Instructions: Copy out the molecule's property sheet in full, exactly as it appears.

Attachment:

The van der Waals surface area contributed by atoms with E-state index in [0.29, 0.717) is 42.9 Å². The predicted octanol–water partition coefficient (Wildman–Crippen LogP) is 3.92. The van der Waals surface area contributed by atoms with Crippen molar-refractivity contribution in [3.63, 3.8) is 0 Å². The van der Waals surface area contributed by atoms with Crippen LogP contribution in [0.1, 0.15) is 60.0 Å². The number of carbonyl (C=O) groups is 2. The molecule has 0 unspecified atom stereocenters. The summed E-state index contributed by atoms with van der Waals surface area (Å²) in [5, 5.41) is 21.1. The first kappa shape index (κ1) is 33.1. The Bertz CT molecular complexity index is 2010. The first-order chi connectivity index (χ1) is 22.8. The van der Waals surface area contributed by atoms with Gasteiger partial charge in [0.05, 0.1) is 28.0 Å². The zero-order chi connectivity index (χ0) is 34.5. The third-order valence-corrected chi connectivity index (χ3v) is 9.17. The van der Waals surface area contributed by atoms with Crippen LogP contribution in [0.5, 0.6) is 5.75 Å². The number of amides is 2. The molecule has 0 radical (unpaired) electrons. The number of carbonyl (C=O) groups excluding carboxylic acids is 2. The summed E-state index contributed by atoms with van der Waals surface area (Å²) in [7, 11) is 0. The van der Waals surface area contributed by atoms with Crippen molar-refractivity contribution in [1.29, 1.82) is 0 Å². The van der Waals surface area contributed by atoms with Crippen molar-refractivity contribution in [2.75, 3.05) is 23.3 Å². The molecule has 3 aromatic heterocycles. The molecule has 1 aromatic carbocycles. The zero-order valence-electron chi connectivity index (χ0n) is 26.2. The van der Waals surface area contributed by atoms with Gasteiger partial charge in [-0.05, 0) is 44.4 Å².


The van der Waals surface area contributed by atoms with E-state index in [0.29, 0.717) is 42.9 Å². The predicted octanol–water partition coefficient (Wildman–Crippen LogP) is 3.92. The van der Waals surface area contributed by atoms with Crippen molar-refractivity contribution in [3.63, 3.8) is 0 Å². The van der Waals surface area contributed by atoms with Crippen LogP contribution in [0.1, 0.15) is 60.0 Å². The number of carbonyl (C=O) groups is 2. The molecule has 0 unspecified atom stereocenters. The summed E-state index contributed by atoms with van der Waals surface area (Å²) in [5, 5.41) is 21.1. The first kappa shape index (κ1) is 33.1. The Bertz CT molecular complexity index is 2010. The first-order chi connectivity index (χ1) is 22.8. The van der Waals surface area contributed by atoms with Gasteiger partial charge in [0.05, 0.1) is 28.0 Å². The zero-order chi connectivity index (χ0) is 34.5. The third-order valence-corrected chi connectivity index (χ3v) is 9.17. The van der Waals surface area contributed by atoms with Crippen LogP contribution in [0.5, 0.6) is 5.75 Å². The number of amides is 2. The molecule has 0 radical (unpaired) electrons. The number of carbonyl (C=O) groups excluding carboxylic acids is 2. The summed E-state index contributed by atoms with van der Waals surface area (Å²) in [7, 11) is 0. The van der Waals surface area contributed by atoms with Crippen molar-refractivity contribution in [1.29, 1.82) is 0 Å². The van der Waals surface area contributed by atoms with Crippen molar-refractivity contribution in [2.75, 3.05) is 23.3 Å². The molecule has 3 aromatic heterocycles. The molecule has 1 aromatic carbocycles. The zero-order valence-electron chi connectivity index (χ0n) is 26.2. The van der Waals surface area contributed by atoms with Gasteiger partial charge in [-0.05, 0) is 44.4 Å².